Peters had been running about 5 points ahead of James in the polls, but RCP had labeled the race a tossup. James, who was designated a “friend of agriculture” by the Michigan Farm Bureau AgriPac Committee, promoted his business experience as part of his family’s company, James Group International. Peters touted his environmental record and his support for agriculture — including renegotiation of NAFTA — on his campaign website.
In Minnesota, incumbent Democrat Tina Smith — a former lieutenant governor of the state who holds a seat on the Senate Ag Committee — defeated Republican challenger Jason Lewis.
Smith was endorsed by Minnesota Farm Bureau, a fact she proudly noted on her campaign website. “Along with championing the farm bill, Sen. Smith has helped secure millions of dollars to expand telehealth and improve rural health care in the major coronavirus relief package, successfully pushed for improvements to the United States-Mexico-Canada Agreement (USMCA), and supported expanding the use of farmer-grown renewable energy through a strong Renewable Fuel Standard (RFS),” her campaign said.
Lewis is a former radio talk show host and political commentator who served one term in Congress before being defeated by Democrat Angie Craig in 2018. He focused on mining, energy and logging in the state and called a state mask mandate “unconstitutional.”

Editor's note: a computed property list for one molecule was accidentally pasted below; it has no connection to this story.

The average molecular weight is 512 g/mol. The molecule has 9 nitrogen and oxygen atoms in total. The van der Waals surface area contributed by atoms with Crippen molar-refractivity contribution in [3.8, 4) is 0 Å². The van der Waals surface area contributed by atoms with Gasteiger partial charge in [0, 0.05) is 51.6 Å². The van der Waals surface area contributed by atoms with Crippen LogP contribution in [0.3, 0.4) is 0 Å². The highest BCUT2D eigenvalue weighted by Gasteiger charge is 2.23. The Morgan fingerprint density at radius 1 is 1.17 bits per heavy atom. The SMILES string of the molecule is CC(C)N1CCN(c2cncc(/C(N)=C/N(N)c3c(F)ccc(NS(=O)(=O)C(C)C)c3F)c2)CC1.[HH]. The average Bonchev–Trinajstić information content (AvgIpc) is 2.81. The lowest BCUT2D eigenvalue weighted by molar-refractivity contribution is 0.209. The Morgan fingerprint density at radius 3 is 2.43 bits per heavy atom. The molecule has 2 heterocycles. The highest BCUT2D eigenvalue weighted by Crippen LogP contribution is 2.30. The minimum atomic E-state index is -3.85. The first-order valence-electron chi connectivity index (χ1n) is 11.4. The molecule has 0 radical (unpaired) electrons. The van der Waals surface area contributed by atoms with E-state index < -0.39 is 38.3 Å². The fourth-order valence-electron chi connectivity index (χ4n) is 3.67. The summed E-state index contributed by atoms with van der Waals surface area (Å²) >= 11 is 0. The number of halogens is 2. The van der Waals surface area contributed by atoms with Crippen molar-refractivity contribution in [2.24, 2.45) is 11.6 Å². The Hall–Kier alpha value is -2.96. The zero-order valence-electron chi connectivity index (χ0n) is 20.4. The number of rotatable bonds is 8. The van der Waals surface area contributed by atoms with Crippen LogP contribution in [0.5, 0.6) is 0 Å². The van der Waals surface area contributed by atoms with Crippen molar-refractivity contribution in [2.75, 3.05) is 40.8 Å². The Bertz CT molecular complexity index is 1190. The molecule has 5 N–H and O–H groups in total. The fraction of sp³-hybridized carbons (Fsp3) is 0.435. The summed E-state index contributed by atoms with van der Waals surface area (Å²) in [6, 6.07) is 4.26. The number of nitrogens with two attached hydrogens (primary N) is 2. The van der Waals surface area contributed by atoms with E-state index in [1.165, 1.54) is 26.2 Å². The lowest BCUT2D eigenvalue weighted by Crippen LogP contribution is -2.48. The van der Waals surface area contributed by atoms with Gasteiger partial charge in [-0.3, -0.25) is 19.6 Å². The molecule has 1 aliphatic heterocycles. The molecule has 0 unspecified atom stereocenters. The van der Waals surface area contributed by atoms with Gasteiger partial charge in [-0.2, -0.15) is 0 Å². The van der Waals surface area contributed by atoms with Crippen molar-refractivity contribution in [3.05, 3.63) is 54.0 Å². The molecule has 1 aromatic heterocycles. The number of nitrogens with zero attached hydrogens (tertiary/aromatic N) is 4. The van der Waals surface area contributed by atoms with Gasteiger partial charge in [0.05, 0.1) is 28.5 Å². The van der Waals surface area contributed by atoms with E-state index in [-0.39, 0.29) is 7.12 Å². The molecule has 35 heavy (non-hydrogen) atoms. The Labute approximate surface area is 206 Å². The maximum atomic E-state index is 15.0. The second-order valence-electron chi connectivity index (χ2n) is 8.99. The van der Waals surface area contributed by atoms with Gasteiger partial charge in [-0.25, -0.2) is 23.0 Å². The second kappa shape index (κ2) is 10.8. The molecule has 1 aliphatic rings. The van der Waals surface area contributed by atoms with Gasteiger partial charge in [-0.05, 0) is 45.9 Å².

Polls showed the race tightening considerably in recent weeks, with Lewis cutting Smith’s lead, which had ranged from 7 to 11 points in September and early October, down to the low single digits.
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In Colorado, former Gov, John Hickenlooper, a Democrat, unseated incumbent Republican Cory Gardner, who conceded Tuesday night before all the vote was counted, saying Hickenlooper's "success is Colorado's success."
On his campaign website, Gardner said he was the third-most bipartisan senator and said he had "used his position on the Foreign Relations Committee to push for trade deals that benefit Colorado. His Asia Reassurance Initiative Act that was signed into law helps bolster our trade relationships with key allies in the region."
Hickenlooper raised $39 million to Gardner's $26 million through mid-October.